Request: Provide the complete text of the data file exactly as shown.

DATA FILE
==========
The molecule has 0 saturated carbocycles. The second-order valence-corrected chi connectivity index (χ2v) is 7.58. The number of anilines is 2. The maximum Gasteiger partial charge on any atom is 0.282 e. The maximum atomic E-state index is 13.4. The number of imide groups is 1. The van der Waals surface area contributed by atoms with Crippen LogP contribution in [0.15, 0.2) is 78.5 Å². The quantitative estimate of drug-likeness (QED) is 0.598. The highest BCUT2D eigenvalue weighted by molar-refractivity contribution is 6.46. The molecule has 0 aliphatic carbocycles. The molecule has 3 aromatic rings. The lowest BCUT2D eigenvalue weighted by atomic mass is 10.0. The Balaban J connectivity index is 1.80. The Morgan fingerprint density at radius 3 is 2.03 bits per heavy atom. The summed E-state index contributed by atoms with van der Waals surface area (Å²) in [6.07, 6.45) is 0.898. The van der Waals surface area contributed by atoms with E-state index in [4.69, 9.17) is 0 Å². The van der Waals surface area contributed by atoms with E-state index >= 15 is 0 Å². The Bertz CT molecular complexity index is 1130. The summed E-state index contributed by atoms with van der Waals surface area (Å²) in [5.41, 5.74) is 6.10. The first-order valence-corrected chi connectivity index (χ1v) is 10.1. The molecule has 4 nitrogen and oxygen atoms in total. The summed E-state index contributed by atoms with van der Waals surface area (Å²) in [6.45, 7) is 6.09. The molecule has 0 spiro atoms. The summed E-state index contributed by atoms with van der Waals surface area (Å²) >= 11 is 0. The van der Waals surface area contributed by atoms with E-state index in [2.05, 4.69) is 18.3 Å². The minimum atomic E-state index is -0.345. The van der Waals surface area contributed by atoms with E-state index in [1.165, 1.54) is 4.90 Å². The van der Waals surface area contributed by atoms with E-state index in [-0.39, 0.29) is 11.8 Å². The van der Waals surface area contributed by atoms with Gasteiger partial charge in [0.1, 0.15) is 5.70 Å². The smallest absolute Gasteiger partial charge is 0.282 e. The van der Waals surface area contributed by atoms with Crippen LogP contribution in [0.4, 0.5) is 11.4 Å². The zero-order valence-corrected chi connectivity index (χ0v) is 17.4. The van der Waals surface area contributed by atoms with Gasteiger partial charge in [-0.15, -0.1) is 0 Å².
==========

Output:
The molecule has 0 saturated carbocycles. The second-order valence-corrected chi connectivity index (χ2v) is 7.58. The number of anilines is 2. The maximum Gasteiger partial charge on any atom is 0.282 e. The maximum atomic E-state index is 13.4. The number of imide groups is 1. The van der Waals surface area contributed by atoms with Crippen LogP contribution in [0.15, 0.2) is 78.5 Å². The quantitative estimate of drug-likeness (QED) is 0.598. The highest BCUT2D eigenvalue weighted by molar-refractivity contribution is 6.46. The molecule has 0 aliphatic carbocycles. The molecule has 3 aromatic rings. The lowest BCUT2D eigenvalue weighted by atomic mass is 10.0. The Balaban J connectivity index is 1.80. The Morgan fingerprint density at radius 3 is 2.03 bits per heavy atom. The summed E-state index contributed by atoms with van der Waals surface area (Å²) in [6.07, 6.45) is 0.898. The van der Waals surface area contributed by atoms with E-state index in [4.69, 9.17) is 0 Å². The van der Waals surface area contributed by atoms with E-state index >= 15 is 0 Å². The Bertz CT molecular complexity index is 1130. The summed E-state index contributed by atoms with van der Waals surface area (Å²) in [5.41, 5.74) is 6.10. The first-order valence-corrected chi connectivity index (χ1v) is 10.1. The molecule has 4 nitrogen and oxygen atoms in total. The summed E-state index contributed by atoms with van der Waals surface area (Å²) in [6.45, 7) is 6.09. The molecule has 0 spiro atoms. The summed E-state index contributed by atoms with van der Waals surface area (Å²) >= 11 is 0. The van der Waals surface area contributed by atoms with E-state index in [2.05, 4.69) is 18.3 Å². The minimum atomic E-state index is -0.345. The van der Waals surface area contributed by atoms with E-state index in [1.165, 1.54) is 4.90 Å². The van der Waals surface area contributed by atoms with E-state index in [-0.39, 0.29) is 11.8 Å². The van der Waals surface area contributed by atoms with Gasteiger partial charge in [0.1, 0.15) is 5.70 Å². The smallest absolute Gasteiger partial charge is 0.282 e. The van der Waals surface area contributed by atoms with Crippen LogP contribution in [0.4, 0.5) is 11.4 Å². The zero-order valence-corrected chi connectivity index (χ0v) is 17.4. The van der Waals surface area contributed by atoms with Gasteiger partial charge in [-0.15, -0.1) is 0 Å².